What have genetically engineered mice taught us about ischemic injury?

Research output: Contribution to journalReview articlepeer-review

Abstract

Stroke, is the third leading cause of death and disability in the Western world. Stroke refers to set of ischemic conditions resulting from the occlusion or hemorrhage of blood vessels supplying the brain. Loss of blood flow to the brain results in neuronal injury due to both oxygen and nutrient deprivation and the activation of injurious signal cascades. Ultimately cerebral ischemia results in death and dysfunction of brain cells, and neurological deficits that reflect the location and size of the compromised brain area. Injury due to ischemic stroke occurs by a highly choreographed series of complex spatial and temporal events that evolve over hours to days. These events involve complex interactions between fundamental cell injury mechanisms including excitotoxicity and ionic imbalance, oxidative and nitrosative stress, apoptotic-like cell death and inflammatory responses. Genetically engineered mice have been valuable tools to probe putative mechanisms of neuronal death and uncover potential strategies that might render neurons resistant to ischemic injury. Findings from experimental stroke studies in genetically engineered animals are discussed.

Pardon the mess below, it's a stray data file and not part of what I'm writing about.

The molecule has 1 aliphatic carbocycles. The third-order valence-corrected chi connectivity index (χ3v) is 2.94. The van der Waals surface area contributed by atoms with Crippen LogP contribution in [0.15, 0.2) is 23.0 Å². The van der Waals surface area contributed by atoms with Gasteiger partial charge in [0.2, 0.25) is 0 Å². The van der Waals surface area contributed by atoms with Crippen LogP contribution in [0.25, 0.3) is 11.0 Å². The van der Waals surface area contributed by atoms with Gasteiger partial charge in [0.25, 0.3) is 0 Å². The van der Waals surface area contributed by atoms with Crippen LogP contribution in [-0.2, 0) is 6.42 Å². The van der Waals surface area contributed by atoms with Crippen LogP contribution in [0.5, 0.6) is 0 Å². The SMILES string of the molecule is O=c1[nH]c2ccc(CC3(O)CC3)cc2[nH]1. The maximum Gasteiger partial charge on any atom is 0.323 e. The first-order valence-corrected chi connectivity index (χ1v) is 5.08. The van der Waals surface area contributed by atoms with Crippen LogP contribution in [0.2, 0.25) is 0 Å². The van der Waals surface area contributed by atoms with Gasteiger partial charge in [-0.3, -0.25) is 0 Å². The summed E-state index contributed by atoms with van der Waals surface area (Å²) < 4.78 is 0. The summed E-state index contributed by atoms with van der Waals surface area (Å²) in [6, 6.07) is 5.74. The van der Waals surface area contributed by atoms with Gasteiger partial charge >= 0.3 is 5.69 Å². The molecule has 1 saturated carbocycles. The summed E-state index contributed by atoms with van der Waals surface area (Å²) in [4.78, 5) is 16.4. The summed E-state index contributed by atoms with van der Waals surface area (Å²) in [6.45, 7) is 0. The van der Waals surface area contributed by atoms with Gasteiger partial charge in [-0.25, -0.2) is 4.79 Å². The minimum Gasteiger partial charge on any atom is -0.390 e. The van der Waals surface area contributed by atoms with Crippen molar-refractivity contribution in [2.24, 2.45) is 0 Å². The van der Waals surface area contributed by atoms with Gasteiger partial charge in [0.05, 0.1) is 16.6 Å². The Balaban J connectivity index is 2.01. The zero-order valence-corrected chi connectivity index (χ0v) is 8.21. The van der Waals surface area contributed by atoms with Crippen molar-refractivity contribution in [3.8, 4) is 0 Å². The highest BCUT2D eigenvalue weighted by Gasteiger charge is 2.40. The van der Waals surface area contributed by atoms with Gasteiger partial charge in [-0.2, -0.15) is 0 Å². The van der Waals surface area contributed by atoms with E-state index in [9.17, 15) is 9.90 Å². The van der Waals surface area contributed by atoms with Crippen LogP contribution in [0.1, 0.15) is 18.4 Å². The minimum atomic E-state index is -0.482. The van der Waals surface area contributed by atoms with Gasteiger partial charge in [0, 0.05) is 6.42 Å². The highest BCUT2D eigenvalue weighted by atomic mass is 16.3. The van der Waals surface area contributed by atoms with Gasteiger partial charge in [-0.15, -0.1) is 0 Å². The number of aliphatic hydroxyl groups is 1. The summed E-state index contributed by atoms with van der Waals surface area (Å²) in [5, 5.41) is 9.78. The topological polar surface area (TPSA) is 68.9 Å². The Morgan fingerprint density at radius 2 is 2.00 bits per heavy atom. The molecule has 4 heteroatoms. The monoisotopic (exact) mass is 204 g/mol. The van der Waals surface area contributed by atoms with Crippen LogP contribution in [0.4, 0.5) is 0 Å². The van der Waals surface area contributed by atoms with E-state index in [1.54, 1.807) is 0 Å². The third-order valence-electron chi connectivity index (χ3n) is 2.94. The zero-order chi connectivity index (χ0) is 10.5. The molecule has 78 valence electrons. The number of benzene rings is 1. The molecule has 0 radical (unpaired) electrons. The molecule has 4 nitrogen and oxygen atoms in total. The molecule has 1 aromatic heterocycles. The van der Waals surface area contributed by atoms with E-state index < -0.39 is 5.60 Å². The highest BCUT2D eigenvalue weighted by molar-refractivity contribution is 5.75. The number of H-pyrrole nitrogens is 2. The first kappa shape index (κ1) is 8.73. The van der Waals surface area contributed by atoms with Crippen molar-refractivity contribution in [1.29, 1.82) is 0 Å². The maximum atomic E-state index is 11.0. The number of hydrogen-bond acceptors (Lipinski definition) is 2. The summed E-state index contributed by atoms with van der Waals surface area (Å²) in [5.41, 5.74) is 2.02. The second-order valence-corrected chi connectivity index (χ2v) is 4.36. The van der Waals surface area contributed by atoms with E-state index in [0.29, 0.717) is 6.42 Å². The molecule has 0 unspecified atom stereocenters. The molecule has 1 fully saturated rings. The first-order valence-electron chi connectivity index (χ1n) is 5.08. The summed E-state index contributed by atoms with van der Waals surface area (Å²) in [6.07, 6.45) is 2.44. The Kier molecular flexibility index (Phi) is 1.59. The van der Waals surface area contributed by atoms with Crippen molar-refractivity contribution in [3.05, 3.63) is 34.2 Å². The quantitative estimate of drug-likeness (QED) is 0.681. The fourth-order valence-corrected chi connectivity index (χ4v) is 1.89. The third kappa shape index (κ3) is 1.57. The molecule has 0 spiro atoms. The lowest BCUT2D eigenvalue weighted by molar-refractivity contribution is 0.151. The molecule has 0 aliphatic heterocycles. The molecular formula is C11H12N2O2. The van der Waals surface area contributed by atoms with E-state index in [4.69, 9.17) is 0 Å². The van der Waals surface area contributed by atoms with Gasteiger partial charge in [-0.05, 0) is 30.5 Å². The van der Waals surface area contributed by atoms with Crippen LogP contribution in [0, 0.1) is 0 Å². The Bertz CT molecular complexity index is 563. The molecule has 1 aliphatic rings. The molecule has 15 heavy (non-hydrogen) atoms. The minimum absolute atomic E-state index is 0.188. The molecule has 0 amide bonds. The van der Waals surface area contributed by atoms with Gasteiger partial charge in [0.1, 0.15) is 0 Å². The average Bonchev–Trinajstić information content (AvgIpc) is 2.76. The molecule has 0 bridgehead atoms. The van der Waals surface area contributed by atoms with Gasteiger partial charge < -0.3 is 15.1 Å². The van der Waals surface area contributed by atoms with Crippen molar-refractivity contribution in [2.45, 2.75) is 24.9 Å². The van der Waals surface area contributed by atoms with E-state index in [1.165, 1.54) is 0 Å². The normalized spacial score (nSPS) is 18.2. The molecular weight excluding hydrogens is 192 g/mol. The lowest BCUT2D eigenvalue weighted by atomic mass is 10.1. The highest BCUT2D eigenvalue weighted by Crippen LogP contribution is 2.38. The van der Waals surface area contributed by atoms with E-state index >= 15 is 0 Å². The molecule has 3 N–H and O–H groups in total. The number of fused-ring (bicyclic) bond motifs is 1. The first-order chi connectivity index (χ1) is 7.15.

Original languageEnglish (US)
Pages (from-to)207-225
Number of pages19
JournalCurrent Molecular Medicine
Volume4
Issue number2
DOIs
StatePublished - Mar 1 2004

ASJC Scopus subject areas

  • Biochemistry
  • Molecular Medicine
  • Molecular Biology

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